Shell and BP made a collective 33.7 billion dollars in profit last year, but while the oil companies are laughing right now (and raping, and pillaging, etc), the future according to Frontlines: Fuel of War is not one they will enjoy. By then, the scarcity of oil reserves will result in an East-West divide that can only be solved by hard men with big guns. Cue yet another near-future first-person shooter on the Xbox 360.
And the PC, but they didn't send us that one.
This impending energy crisis starts off rather slowly, we're told, in the (ulp) summer of 2008, when international demand outstrips supply for the first time, driving up the price of oil to over 100 dollars per barrel. The effect ultimately devastates global economies in just a few years, particularly in the third world, which will endure "darker, cataclysmic events". As the depression deepens, the fight for energy resources intensifies, culminating in an ugly standoff in 16 years' time between the Western Coalition (the US and EU), and the Red Star Alliance (Russia and China).
So why not just nuke each other and be done with it? The problem with long distance nuclear conflict, says the game, is that both sides have sophisticated satellite missile defence systems at their disposal, creating the kind of stalemate that can ultimately only be solved via a good, old-fashioned ground offensive - albeit assisted with high-tech drones and the like.
That's were you come in, fighting the good fight against the old enemy in a seven-chapter campaign mode. The story, told between missions by a war reporter's cut-scenes, puts you in the boots of a beefcake squaddie duking it out across a series of objectives which, piece by piece, allow you to advance upon Moscow and cripple the Red Star war machine. Having been developed by the team responsible for the Battlefield: Desert Combat mod, Frontlines' template is rather familiar, which isn't bad news - Battlefield is quite good, you know - but applying it to single-player design is rather challenging, as EA and DICE discovered with Battlefield: Modern Combat.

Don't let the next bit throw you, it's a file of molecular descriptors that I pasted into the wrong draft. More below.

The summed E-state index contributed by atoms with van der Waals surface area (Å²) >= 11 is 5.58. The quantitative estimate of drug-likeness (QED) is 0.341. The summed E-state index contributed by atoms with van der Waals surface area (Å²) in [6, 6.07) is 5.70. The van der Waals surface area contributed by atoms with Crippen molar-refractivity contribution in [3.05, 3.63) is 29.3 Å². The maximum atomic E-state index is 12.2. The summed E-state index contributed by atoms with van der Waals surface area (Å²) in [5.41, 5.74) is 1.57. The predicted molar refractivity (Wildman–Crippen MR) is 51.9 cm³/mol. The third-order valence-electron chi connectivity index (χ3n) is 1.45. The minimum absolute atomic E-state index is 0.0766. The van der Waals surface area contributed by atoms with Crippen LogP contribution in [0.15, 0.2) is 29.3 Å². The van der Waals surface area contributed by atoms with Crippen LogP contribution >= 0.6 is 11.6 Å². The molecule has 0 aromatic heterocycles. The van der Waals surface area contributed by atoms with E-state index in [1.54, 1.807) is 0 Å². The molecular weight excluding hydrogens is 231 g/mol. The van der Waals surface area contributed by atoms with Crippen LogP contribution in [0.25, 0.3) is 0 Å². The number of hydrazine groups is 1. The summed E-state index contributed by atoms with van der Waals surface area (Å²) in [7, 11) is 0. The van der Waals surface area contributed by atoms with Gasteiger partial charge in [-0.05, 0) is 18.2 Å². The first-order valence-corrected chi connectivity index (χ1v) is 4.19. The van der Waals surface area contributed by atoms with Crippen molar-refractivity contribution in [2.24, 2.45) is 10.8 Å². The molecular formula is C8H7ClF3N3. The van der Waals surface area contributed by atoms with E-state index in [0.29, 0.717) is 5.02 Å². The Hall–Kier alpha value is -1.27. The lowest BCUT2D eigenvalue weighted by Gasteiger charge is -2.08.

In Frontlines' case, there's been an unfair perception that the single-player offering is basically 'Battlefield with bots', or little more than bolted-on training exercise to prepare you for the 50-player multiplayer main dish (up to 64 on PC). Frontlines' solo offering does lack a certain degree of personality in a narrative sense, but, for the most part, the combat is solid and polished enough to paper over some of the cracks.
Similar in size to most shooters in gameplay length (six-to-eight hours on first run-through), Kaos essentially breaks down each level into a series of mini objectives, most of which can be tackled in any order. Most follow the usual premise of 'capturing' key installations by standing near them for a specified time, or simply blowing them up. Unlike the arbitrarily sectioned-off level design of many FPS titles, Frontlines boasts a rather more convincing representation of battle, giving you the chance to carve you own path, often at your peril.
For example, you're not shoehorned into on-rails sections. If a tank is available, you can leap aboard and man the cannon, or switch over and drive it while firing missiles. Sometimes, going in on foot and planting explosives nearby just feels more satisfying, while other times it only makes sense to do the attacking from afar. This degree of freedom extends much further than the order in which you complete objectives, with a deceptively simple arsenal offering more options than are initially apparent. The remote control drones, in particular, offer a variety of ways to soften up entrenched targets from a distance, whether it's blowing up tanks with a four-wheeled assault drone packing C4, flying a Tiger Claw chopper into the heart of an enemy packed warehouse, or calling in an airstrike on a pesky tank.